CLINTON HALL at Astor Place

by Kevin Walsh

What’s that bricked up doorway with “Clinton Hall” carved above it on the southbound platform at the Astor Place (#6) station all about? Where did it go?

There really was a Clinton Hall, and it’s still standing at the triangle of Astor Place, East 8th Street and Lafayette Street.

When the Astor Place station was finished in 1904, part of it was beneath the building at 13 Astor Place known as Clinton Hall. Clinton Hall was home to the Mercantile Library Of New York from 1855 to 1932. The original building was formerly the Astor Place Opera House, made infamous in 1849 when rioting broke out between anti-British supporters of American actor Edwin Forrest and wealthy patrons of English actor William Macready. 20 people were killed when the Seventh Regiment National Guard fired on the rioters. A more complete account of the riot can be found in Luc Santé’s excellent book, Low-Life.

clinhallThe old opera house, the original Clinton Hall, was torn down in 1890, and a new, 11-story Clinton Hall (right) was built in its place on the site to house the library. The building was considered important enough to have its own entrance to the subway when it was built under the building in 1904. In those days, admission to the subway was by ticket; turnstiles and tokens were still a few decades in the future.

The Mercantile Library was to fall on hard times. As taxpayer-supported libraries began to appear, its importance diminished. The library left Clinton Hall in 1932 and moved to 17 East 47th Street, where it remains.

Presumably, the doorway and staircase connecting Clinton Hall and the subway platforms were bricked up in the 1940s.

Clinton Hall itself was converted to condominiums in 1995.



1884: The Goats that Bucked a Swimming Race in East Harlem | The French Hatching Cat May 8, 2013 - 9:53 pm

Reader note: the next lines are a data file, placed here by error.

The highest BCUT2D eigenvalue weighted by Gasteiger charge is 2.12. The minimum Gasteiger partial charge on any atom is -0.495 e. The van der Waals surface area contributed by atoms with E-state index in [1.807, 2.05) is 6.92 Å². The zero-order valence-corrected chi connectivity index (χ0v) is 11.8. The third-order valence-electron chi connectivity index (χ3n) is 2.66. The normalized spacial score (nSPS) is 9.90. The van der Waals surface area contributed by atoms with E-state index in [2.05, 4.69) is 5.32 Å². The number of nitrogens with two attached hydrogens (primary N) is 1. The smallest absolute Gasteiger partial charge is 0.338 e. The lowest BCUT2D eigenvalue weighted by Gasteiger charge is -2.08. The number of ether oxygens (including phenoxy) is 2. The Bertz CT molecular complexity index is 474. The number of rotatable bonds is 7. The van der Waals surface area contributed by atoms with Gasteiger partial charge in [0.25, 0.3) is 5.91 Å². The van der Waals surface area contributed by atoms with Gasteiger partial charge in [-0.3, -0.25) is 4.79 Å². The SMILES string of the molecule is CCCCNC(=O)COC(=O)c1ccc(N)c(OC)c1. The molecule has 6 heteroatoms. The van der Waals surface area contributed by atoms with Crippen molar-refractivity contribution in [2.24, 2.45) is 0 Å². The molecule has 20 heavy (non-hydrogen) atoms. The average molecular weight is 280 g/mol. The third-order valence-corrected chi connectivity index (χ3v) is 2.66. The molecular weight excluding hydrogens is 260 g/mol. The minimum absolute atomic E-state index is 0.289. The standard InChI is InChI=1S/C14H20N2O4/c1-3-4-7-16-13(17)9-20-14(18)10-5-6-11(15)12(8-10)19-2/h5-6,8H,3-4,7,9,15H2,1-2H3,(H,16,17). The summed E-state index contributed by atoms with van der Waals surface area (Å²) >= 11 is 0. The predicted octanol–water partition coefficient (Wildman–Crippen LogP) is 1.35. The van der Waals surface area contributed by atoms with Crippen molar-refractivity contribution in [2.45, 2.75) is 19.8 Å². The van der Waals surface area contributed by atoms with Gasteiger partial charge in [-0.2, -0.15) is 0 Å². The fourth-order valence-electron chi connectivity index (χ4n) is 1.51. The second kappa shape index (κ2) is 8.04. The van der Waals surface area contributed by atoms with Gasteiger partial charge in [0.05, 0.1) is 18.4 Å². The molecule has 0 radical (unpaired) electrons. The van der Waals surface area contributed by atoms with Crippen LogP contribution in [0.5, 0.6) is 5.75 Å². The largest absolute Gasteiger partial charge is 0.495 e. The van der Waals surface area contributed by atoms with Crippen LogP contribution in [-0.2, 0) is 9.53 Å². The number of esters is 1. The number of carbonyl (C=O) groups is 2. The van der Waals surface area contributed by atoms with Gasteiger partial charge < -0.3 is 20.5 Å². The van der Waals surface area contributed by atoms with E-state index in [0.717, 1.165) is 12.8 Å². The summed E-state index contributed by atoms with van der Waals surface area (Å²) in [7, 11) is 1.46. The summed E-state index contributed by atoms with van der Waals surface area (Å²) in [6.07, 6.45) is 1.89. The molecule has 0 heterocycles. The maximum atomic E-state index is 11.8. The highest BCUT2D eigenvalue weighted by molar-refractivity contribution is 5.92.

[…] On February 8, 1866, during a meeting at Clinton Hall on Astor Place in New York, Bergh pleaded on behalf of “these mute servants of mankind.” According to the The Sun, Bergh impressed attendees with his indignant recollection of a family watching a bullfight in Spain and details of inhumane practices in America, including cockfighting and the horrors of slaughterhouses. To his audience, which included some of Manhattan’s most powerful business and government leaders, Bergh stressed, “This is a matter purely of conscience; it has no perplexing side issues. It is a moral question in all its aspects.” Clinton Hall, formerly the Astor Place Opera House and located at 13 Astor Place, was home to the Mercantile Library Of New York from 1855 to 1932. For more information, visit Forgotten New York. […]

How New Yorkers Got Their Cultural Fixes | Behind The Scenes January 22, 2014 - 11:49 pm

[…] the melee. Clinton Hall was converted into condominiums in 1995, though remnants can still be found if you know where to look. Manhattan: the Harlem Opera House, 209 W. 125th Street, undated. George P. Hall & Son […]

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